attention economy

Embodied perception in the age of the attention economy

Technology is increasingly personal. Do you understand how this impacts you? Feeling more distracted? That’s intentional. Confused by too many options? That’s human. Overwhelmed by information? That’s innate limitation.

First, how did you we get here? More importantly, what can you do about it? In this age of intimate and intentional tech, embodiment promotes the antidote: empathy.

Intimate tech

With the introduction of tactile interface, the hardware of our digital devices is self-adjacent and the software is immediately responsive. These two points have changed our relationship with technology. Touch is a sense that can signal safety and familiarity. For you to touch something in a manner that is nonviolently interactive implies to your nervous system that you trust this thing enough to engage with it in your peripersonal space. As it continues to become more personal, the natural evolution of intimate tech is for it to become embedded in you or an extension of your physicality.

Intentional behavior

Software becomes smarter every day: it has troves of information and its processes are self-learning and generative. Artificial intelligence has reached a point where it is not transparent, even to the developers who designed it. Big data and deep learning are upending what psychologist Daniel Kahneman terms ‘slow thinking’. Artificial intelligence (AI) has made the slow deliberation of cognitive analysis a fast but disembodied process. With no need to consult and check gut instinct, AI can process data more consistently and more rapidly than human capacity.

As a data point, you are identified, profiled, and targeted in ways previous generations have never seen. In order to persuade you, understanding motivational psychology for manipulation through technology has become a dedicated school of academic study. In many respects, tech is exhibiting a type of intentional behavior.

In the information age, what is the limited resource? Information is free-flowing and easily accessible. Your attention, however, is something that you have in limited amounts. The intention for many tech companies is to capture your attention and accumulate your data for precise targeting. The perfect product in this age is not what they sell to you, but the vehicle with which you give your resource to them. In exchange for searching a free library of information or a free way to share your personal stories, in the attention economy you have become the product. Tech is consuming your attention, tracking your activities and movements, profiling your purchasing patterns, driving you to more extreme sources of information, and manipulating your vulnerabilities.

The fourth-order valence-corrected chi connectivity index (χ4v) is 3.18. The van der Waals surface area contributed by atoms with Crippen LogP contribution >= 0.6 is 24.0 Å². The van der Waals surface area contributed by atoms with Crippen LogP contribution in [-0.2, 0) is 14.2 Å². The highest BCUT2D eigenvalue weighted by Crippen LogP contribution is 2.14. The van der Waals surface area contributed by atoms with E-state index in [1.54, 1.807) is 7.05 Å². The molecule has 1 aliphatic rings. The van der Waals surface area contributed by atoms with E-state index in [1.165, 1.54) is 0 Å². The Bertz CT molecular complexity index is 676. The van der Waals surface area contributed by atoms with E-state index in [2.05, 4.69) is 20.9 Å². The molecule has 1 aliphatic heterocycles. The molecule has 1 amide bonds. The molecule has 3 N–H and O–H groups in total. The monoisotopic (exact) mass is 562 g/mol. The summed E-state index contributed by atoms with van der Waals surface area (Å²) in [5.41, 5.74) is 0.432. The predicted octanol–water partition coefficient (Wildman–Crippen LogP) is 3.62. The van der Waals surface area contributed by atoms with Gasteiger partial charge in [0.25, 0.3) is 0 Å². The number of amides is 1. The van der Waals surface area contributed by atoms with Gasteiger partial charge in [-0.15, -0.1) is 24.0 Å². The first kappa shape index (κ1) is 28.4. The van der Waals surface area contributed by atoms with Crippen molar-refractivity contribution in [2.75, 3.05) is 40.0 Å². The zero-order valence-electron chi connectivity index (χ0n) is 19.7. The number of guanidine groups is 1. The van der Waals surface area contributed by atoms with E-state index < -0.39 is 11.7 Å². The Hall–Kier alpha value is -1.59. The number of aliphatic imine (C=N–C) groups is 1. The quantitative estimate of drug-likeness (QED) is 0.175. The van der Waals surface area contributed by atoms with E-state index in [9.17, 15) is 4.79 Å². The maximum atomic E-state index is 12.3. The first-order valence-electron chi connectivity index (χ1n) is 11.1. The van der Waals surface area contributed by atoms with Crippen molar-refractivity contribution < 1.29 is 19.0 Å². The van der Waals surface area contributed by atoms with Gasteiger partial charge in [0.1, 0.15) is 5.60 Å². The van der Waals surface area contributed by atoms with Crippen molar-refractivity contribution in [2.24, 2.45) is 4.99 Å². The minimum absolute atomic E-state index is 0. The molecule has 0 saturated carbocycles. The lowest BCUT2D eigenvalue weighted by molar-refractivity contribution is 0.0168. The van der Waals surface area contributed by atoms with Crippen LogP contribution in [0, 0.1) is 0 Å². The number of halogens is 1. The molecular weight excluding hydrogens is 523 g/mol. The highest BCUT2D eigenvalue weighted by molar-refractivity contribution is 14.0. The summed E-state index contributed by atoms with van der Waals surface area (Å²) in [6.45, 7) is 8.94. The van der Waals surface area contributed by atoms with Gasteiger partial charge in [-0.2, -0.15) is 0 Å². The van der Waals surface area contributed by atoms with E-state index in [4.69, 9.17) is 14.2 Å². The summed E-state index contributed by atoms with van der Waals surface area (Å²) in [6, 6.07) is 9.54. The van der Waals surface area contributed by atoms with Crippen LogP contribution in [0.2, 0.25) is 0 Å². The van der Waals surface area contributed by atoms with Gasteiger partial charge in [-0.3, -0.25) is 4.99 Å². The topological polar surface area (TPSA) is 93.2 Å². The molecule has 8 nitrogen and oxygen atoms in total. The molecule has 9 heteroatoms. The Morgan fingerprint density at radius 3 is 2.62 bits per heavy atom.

Empathy through embodiment

In this context of intimate, intentional tech that is changing how we perceive and interact, it makes sense to educate yourself on what creates your experience of the world: what is universal, what is specific to my family, what is specific to my culture, what is unique to me? If you investigate what creates your deepest experience of the world in terms of your own universally human functions, you’ll start to understand what others experience as well. This is the basis for empathy.

Cultivating empathy starts by tuning into yourself. Intimate and intentional tech has revealed what is largely unconscious in our daily action. It is a wake-up call to expand skills of perception and to elevate intentional behavior. Social psychologist Sherry Turkle puts forth conversation as a key way to learn the social dance of accommodating to another person. The back and forth that she describes is grounded in mirror neurons, receptive listening, and sensing into the felt impact of words. Literacy researcher Maryanne Wolf studies the generative power of reading to spark imagination and an expanded experience of self. Perception in this case is happening in your mind. Can you allow yourself to get swept up into the story and characters? Good writing helps take you there, but reading for deep experiential impact is a skill that requires practice.

Both of these avenues of empathy-building can be amplified when you understand yourself from a bottom-up approach. That means you examine the very nature of your sensory experience. Do you understand how you relate to the experiences of gravity, sound, and light? It’s something you can learn with guidance and intention, over time, but you can start right now by understanding the characteristics of these forces.

Gravity is a force that is constant and present at all times. It is steady, reliable, and powerful. Working with gravity through posture, walking, and physical challenge, you develop an internal experience of support and power.

Sound is essentially tactile. It is vibration of the eardrum, of the bones, of the skin. Sound perception lays down the emotional foundation for communication and is the core of social engagement. Perceiving sound well organizes your posture for receptive listening.

Light is processed through your visual system on multiple levels, but ultimately interpreting light to form visual input that is meaningful is an experiential and constructed process.

Steady, emotional, constructive. These phenomenal experiences of gravity, sound, and light integrate within you as a scaffold for the more complex skills of social interaction. The complexity of the world that is revealed by intimate and intentional tech is what we have yet to examine deeply within ourselves. The most fundamental dynamic of our human experience is understood through the deepest layers of embodied perception.